In 1977 as the London punk scene came kicking and screaming from the darkest of London's back street pubs, a young teenager, Paul Spencer, was slipping through the back door to steal snaps of the dirty and the dangerous.
For three decades he was entrenched in the punk, mod and ska movements. He moved in the same circles as The Clash, Captain Sensible, Elvis Costello and Morrissey, gaining unrivalled access to their true natures. He depicted them in context, in their haunts, Shane MacGowan in Filthy McNasty’s, Morrissey in The Grave Maurice, Blur behind bars and Radiohead on the streets of Oxford.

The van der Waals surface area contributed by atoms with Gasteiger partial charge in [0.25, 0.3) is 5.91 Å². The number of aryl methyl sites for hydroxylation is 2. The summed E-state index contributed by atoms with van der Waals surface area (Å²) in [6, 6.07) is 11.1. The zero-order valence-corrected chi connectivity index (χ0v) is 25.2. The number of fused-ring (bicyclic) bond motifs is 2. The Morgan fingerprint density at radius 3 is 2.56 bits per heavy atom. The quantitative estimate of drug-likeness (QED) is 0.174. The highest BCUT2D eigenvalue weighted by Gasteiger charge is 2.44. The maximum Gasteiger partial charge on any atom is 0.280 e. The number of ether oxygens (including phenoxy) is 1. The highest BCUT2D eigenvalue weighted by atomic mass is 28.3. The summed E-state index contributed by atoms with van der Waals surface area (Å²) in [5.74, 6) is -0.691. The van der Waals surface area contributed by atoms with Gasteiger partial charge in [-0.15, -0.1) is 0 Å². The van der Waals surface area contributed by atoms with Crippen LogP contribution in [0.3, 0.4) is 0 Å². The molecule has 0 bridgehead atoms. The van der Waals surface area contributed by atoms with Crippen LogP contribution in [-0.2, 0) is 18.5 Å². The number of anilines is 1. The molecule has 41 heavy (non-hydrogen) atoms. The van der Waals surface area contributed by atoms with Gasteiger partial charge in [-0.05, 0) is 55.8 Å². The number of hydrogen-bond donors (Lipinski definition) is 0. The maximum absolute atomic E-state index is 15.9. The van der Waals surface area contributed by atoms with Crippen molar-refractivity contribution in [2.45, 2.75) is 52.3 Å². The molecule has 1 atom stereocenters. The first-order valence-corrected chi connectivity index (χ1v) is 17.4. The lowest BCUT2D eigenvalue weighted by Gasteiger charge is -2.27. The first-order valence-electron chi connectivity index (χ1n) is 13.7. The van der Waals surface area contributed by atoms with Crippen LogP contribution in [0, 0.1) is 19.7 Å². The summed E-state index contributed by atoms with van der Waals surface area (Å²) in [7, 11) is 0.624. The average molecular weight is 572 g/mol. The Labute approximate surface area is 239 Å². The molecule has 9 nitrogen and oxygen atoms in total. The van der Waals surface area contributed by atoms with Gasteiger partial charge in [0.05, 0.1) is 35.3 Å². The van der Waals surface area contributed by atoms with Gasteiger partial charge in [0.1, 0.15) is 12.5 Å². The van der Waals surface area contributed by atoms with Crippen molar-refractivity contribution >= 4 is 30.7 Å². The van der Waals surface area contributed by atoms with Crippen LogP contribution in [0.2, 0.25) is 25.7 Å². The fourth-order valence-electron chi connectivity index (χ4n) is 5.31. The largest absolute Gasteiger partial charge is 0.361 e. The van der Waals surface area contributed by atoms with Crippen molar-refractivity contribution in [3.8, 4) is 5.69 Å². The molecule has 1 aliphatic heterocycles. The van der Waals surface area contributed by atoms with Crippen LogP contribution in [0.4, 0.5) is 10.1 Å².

A collection of his photographs, a celebration of British sub-cultures, will appear in a new book, Kingdom Come, which is being crowd-funded by publisher Unbound. Spencer’s photographs are also on show at an exhibition called: A Portrait of British Sub-Culture at Rich Mix, Shoreditch, London. The exhibition will run until 3 June.
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To see Paul Spencer’s pitch for Kingdom Come and to hear ideas from other Unbound authors visit: unbound.co.uk/books